“Where are you from?” is a heavy question to throw around as casually as we do. On the first day of class; to strangers at bars or parties; in job interviews. Every time I am asked, I pause and think about which answer I want to give.
In the second grade, my dad came to teach my class about Australia. He brought an atlas and a flag and a didgeridoo and a boomerang and some vegemite crackers. I was so excited to show off my funny-speaking dad and the country that makes up half my identity. When it came time for the vegemite, most of my classmates passed on trying it. It looked funny and smelled different. I didn’t mind; me and my best friend–who was half-Kiwi–ate all of the vegemite that was left behind. I ate vegemite muffins before school and vegemite sandwiches in the cafeteria at lunch time. I packed Freddo Frogs and Milky Bars in my pockets when I went skiing and eagerly shared them with the 20-something Australian lift-operators I met sitting at the bottom of the hill on Australia day.
Now, I make vegemite toast when I’m rushing to work on Sundays and I eat it while I’m setting up the restaurant. My coworkers joke around about it, telling me “we’re in America, we don’t eat vegemite” or ending an unrelated argument by telling me to “go eat my vegemite”. Vegemite is black, it is a “yeast extract”, it is salty. I have been trying to explain it and make it less scary for Americans since the second grade, and I have anxiously waited for reactions as I offered bites to friends, as if somehow their reaction to it is also a reaction to me. I’m lucky that I’m from a country that people deem cool, acceptable, or interesting. I’m lucky that my dad was the kind of foreigner who had a “cool accent” and not an ostracizing one.
Sometimes when people find out I’m Australian, they tell me that it makes sense and that I “look Australian”. I’m never sure what that means. Strangers often ask me if I am Irish, or maybe Scottish. I normally laugh it off, say some type of “maybe!” and try to move on. They insist: I have freckles; my name is Mackenzie; my hair is red (not knowing it’s dyed). They push me for some type of family tree, saying that my family is definitely from Ireland, and asking for more. I offer something: I’m half American and half Australian, but I don’t know where either of those sides trace back to. This seals the deal for them; Americans and Australians both came from Britain, so I’m definitely Irish. It’s exhausting not to have a genealogy and record of migration to hand these insistent strangers. I just want to be Australian and American. Nobody knows the point at which my family went to either country, except–apparently–these strangers.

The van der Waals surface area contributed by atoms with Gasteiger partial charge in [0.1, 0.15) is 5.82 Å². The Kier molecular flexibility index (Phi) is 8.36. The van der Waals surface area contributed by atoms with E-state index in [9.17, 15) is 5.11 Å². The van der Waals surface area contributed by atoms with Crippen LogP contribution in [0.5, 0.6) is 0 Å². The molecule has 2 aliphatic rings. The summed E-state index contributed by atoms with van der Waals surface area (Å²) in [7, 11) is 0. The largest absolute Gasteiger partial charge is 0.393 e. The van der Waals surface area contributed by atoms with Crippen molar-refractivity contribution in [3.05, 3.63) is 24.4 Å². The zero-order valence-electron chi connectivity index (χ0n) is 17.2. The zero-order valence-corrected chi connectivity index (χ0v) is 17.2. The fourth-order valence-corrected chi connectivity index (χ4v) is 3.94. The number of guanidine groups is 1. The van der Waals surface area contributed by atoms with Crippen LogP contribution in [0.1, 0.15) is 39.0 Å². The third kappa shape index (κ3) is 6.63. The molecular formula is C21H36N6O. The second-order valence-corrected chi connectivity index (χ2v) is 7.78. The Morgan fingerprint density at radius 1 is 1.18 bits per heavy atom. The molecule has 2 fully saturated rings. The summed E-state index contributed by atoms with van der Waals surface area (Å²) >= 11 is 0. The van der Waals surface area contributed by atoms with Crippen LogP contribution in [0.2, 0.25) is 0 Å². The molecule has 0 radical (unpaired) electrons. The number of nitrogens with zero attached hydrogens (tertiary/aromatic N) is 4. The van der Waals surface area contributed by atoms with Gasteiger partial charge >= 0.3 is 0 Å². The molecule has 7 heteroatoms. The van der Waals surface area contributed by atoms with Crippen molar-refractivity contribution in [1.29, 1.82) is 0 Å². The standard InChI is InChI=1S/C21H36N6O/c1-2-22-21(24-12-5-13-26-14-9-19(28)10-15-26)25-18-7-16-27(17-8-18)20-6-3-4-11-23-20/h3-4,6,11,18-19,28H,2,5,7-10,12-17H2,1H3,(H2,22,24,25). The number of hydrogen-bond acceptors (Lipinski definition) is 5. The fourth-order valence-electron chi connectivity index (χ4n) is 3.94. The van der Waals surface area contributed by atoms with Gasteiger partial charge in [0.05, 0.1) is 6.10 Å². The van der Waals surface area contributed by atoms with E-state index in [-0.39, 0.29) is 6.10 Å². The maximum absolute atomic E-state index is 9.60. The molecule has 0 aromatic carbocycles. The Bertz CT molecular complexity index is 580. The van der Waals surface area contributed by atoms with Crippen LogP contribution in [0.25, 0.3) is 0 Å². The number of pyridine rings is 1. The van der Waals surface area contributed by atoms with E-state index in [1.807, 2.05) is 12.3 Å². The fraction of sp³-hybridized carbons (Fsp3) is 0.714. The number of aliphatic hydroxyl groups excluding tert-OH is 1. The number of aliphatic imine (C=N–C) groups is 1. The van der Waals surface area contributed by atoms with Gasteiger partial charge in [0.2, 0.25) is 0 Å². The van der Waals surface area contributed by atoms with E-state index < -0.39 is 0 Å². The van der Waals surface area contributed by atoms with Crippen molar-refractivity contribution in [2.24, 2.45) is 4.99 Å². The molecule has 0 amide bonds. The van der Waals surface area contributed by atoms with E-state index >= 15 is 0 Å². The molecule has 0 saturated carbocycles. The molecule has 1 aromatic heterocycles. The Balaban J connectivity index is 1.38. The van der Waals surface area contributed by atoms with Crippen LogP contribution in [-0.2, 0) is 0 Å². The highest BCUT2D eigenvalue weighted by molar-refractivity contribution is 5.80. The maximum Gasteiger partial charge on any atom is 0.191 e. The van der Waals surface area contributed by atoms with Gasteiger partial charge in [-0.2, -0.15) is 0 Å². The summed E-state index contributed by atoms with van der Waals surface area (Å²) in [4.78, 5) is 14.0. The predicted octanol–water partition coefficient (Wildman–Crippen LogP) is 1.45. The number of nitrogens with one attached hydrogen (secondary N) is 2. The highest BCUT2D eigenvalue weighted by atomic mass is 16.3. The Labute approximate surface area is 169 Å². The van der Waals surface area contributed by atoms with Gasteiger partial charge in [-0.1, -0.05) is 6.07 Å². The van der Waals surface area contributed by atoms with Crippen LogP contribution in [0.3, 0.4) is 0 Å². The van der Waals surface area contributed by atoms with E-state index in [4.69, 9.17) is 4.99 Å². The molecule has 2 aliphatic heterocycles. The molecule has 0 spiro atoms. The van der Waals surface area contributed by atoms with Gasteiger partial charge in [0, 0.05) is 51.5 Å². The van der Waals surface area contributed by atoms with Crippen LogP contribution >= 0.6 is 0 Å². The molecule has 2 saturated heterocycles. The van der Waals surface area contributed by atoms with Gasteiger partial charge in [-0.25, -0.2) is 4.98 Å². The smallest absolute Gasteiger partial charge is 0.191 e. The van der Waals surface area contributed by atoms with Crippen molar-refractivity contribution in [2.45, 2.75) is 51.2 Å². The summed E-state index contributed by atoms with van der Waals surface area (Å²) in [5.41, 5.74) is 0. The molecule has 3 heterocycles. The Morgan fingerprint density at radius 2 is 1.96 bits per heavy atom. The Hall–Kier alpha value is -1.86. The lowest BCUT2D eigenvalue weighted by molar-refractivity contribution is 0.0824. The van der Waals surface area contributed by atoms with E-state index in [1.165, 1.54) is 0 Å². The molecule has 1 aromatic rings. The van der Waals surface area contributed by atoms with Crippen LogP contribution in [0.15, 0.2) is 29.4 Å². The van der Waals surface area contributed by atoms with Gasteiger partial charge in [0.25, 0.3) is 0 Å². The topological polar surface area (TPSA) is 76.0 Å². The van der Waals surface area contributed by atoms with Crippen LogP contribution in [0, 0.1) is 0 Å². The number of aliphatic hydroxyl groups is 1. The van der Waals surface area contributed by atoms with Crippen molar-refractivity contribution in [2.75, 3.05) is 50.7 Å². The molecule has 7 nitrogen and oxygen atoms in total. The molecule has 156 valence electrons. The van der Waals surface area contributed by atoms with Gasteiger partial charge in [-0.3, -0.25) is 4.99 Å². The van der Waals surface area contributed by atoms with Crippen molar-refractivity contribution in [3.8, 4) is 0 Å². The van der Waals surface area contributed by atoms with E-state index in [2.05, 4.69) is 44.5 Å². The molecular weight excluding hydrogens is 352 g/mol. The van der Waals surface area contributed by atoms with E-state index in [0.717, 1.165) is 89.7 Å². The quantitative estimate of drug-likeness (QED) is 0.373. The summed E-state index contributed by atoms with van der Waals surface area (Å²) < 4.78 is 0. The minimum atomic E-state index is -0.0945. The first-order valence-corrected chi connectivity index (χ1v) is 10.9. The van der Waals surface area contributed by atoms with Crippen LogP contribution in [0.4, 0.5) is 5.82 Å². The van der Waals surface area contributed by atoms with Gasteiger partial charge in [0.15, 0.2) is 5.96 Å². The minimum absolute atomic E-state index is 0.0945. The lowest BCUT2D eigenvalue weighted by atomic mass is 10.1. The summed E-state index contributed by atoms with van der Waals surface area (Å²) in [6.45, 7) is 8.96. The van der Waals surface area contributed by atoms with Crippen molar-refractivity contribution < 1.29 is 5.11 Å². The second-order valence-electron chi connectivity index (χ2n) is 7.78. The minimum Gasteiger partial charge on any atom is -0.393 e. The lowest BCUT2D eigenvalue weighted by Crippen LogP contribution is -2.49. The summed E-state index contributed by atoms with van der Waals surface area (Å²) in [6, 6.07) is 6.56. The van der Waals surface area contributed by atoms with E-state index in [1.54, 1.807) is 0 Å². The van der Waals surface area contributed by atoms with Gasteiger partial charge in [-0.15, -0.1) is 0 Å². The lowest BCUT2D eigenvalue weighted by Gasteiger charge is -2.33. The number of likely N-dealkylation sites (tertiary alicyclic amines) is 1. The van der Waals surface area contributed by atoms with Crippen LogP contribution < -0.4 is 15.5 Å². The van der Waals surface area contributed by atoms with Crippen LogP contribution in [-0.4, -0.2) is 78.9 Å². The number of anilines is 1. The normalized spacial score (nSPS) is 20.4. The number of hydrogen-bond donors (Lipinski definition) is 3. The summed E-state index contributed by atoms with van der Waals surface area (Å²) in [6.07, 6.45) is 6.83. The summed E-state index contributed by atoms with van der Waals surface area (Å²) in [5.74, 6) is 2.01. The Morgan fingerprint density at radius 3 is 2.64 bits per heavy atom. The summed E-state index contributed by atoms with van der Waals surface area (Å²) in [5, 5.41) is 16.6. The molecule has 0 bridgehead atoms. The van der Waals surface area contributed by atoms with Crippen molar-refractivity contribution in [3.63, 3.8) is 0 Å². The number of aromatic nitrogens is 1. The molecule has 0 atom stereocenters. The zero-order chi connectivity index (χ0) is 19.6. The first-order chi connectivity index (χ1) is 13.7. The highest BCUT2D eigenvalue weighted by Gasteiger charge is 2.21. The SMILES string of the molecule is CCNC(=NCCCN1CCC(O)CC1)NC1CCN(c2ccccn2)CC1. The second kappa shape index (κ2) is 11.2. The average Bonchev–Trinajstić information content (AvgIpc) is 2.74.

Speaking of British, a guy I went on a date with last week messaged me about an Aussie pie shop he found in Boston. We had talked about pies, and about how American’s don’t understand the meat pie, often calling it “weird” as pies here are normally made with fruit. We’re going to the pie shop this week. The funny thing is, I don’t even like pies that much. My whole life, I have skipped them in favor of a sausage roll and a lamington, which I know my dad is going to point out when he reads this. But I have spent a lot of time in a lot of pie shops and watched my dad and my brother and the rest of my family tear through pies earnestly. I have watched as my dad thought of opening his own Aussie pie shop in Colorado, bringing back custom made pie trays from Australia and working each weekend to develop and perfect his own pie recipe. And although I originally felt a little indifferent about a second date, I am now very excited to see this guy who found me an Aussie pie shop in Boston (they also sell vegemite, and my stock is getting dangerously low).
When I first moved to Boston, people from Massachusetts and Connecticut and New Jersey used to tell me that I was pronouncing “Colorado” wrong. I fought and I fought, “no, this is how people there say it and the people who live there are the ones who decide how it is said”. But I was always outnumbered, and so I was saying my home state incorrectly.
When I say that I’m from Colorado people ask me about weed and about skiing; they ask me where in Colorado I am from but don’t have any frame of reference; they ask me if it is near Denver or Boulder (those are the only places they know, they say when I say no). I listen time and time again in group introductions as people from Connecticut and from New Jersey share the details of where they are from, down to exact town and high school, exchanging tales knowingly with each other. When it’s my turn, I just say the whole state because I don’t expect many to know what “Frisco” or “Summit County” means. They are too small. If pushed to specify, I say “the mountains”, and they accept it like they understand what that means even when they don’t. Most of the time, “Colorado” is enough and we move on.
I don’t know how to add in that Southern California is somewhere in there. I don’t know where in my answer I am supposed to explain that I know every step of the drive from Frisco to Huntington Beach from the number of times I have done it. I don’t know how to say that I am from the back seat of the car on a road trip to California or the window seat on a flight to Australia. I am not sure how to explain the vegemite toast and the meat pies and the fact that I don’t understand the way people in the east react to snowstorms. I don’t understand the umbrellas or the rushing to the grocery store or the fact that life is halted for the weather. I don’t always understand that others are not from a snow globe on top of a mountain and they don’t understand that I am.
Sometimes, I just tell people that I’m from Boston.